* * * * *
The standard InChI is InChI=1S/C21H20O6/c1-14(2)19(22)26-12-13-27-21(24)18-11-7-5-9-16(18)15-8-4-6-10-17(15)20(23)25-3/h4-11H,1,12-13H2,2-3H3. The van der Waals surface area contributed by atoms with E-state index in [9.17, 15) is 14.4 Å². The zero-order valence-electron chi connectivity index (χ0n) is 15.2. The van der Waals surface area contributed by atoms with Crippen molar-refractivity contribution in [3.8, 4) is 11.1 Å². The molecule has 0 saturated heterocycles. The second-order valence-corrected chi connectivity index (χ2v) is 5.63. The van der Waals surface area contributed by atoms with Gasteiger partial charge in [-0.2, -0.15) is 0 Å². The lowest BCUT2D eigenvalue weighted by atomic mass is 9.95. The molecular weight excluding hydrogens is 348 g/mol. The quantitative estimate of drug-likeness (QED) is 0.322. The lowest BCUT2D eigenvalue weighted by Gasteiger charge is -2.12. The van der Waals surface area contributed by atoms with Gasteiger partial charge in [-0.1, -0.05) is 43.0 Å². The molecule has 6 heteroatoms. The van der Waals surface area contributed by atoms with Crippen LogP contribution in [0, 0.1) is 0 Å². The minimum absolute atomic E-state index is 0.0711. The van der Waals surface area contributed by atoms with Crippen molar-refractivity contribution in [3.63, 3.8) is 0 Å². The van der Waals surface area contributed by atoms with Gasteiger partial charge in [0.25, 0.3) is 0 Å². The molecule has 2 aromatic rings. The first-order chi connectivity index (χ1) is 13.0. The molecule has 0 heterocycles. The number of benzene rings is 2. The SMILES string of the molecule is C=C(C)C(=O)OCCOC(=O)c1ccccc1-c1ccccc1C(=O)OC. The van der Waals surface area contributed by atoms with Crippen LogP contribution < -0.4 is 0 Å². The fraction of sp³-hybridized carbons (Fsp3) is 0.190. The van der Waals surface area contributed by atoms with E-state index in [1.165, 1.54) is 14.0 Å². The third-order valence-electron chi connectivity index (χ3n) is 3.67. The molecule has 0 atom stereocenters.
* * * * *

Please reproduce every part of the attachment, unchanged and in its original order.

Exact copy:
The standard InChI is InChI=1S/C21H20O6/c1-14(2)19(22)26-12-13-27-21(24)18-11-7-5-9-16(18)15-8-4-6-10-17(15)20(23)25-3/h4-11H,1,12-13H2,2-3H3. The van der Waals surface area contributed by atoms with E-state index in [9.17, 15) is 14.4 Å². The zero-order valence-electron chi connectivity index (χ0n) is 15.2. The van der Waals surface area contributed by atoms with Crippen molar-refractivity contribution in [3.8, 4) is 11.1 Å². The molecule has 0 saturated heterocycles. The second-order valence-corrected chi connectivity index (χ2v) is 5.63. The van der Waals surface area contributed by atoms with Gasteiger partial charge in [-0.2, -0.15) is 0 Å². The lowest BCUT2D eigenvalue weighted by atomic mass is 9.95. The molecular weight excluding hydrogens is 348 g/mol. The quantitative estimate of drug-likeness (QED) is 0.322. The lowest BCUT2D eigenvalue weighted by Gasteiger charge is -2.12. The van der Waals surface area contributed by atoms with Gasteiger partial charge in [-0.1, -0.05) is 43.0 Å². The molecule has 6 heteroatoms. The van der Waals surface area contributed by atoms with Crippen LogP contribution in [0, 0.1) is 0 Å². The minimum absolute atomic E-state index is 0.0711. The van der Waals surface area contributed by atoms with Crippen molar-refractivity contribution in [3.63, 3.8) is 0 Å². The van der Waals surface area contributed by atoms with Gasteiger partial charge in [0.25, 0.3) is 0 Å². The molecule has 2 aromatic rings. The first-order chi connectivity index (χ1) is 13.0. The molecule has 0 heterocycles. The number of benzene rings is 2. The SMILES string of the molecule is C=C(C)C(=O)OCCOC(=O)c1ccccc1-c1ccccc1C(=O)OC. The van der Waals surface area contributed by atoms with Crippen LogP contribution < -0.4 is 0 Å². The fraction of sp³-hybridized carbons (Fsp3) is 0.190. The van der Waals surface area contributed by atoms with E-state index in [1.165, 1.54) is 14.0 Å². The third-order valence-electron chi connectivity index (χ3n) is 3.67. The molecule has 0 atom stereocenters.